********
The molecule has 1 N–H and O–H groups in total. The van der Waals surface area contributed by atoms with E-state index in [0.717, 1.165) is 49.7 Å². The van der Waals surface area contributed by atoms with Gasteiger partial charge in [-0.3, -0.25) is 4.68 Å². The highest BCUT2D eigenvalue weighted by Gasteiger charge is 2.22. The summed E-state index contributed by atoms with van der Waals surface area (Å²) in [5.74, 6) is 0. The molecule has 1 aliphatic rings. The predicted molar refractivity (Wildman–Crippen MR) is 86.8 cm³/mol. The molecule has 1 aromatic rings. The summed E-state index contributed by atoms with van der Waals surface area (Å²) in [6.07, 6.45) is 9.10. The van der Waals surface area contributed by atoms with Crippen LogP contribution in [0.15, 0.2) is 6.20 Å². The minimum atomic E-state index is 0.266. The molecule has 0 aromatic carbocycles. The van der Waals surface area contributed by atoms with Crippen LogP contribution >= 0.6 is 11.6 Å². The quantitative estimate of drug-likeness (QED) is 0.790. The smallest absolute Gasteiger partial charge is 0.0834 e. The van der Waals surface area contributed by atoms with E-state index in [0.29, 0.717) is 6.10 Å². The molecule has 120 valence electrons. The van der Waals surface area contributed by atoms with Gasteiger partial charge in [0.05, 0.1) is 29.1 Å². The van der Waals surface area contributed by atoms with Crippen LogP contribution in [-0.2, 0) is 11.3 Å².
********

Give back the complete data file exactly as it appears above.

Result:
The molecule has 1 N–H and O–H groups in total. The van der Waals surface area contributed by atoms with E-state index in [0.717, 1.165) is 49.7 Å². The van der Waals surface area contributed by atoms with Gasteiger partial charge in [-0.3, -0.25) is 4.68 Å². The highest BCUT2D eigenvalue weighted by Gasteiger charge is 2.22. The summed E-state index contributed by atoms with van der Waals surface area (Å²) in [5.74, 6) is 0. The molecule has 1 aliphatic rings. The predicted molar refractivity (Wildman–Crippen MR) is 86.8 cm³/mol. The molecule has 1 aromatic rings. The summed E-state index contributed by atoms with van der Waals surface area (Å²) in [6.07, 6.45) is 9.10. The van der Waals surface area contributed by atoms with Crippen LogP contribution in [0.15, 0.2) is 6.20 Å². The minimum atomic E-state index is 0.266. The molecule has 0 aromatic carbocycles. The van der Waals surface area contributed by atoms with Crippen LogP contribution >= 0.6 is 11.6 Å². The quantitative estimate of drug-likeness (QED) is 0.790. The smallest absolute Gasteiger partial charge is 0.0834 e. The van der Waals surface area contributed by atoms with E-state index in [0.29, 0.717) is 6.10 Å². The molecule has 120 valence electrons. The van der Waals surface area contributed by atoms with Gasteiger partial charge in [0.05, 0.1) is 29.1 Å². The van der Waals surface area contributed by atoms with Crippen LogP contribution in [-0.2, 0) is 11.3 Å².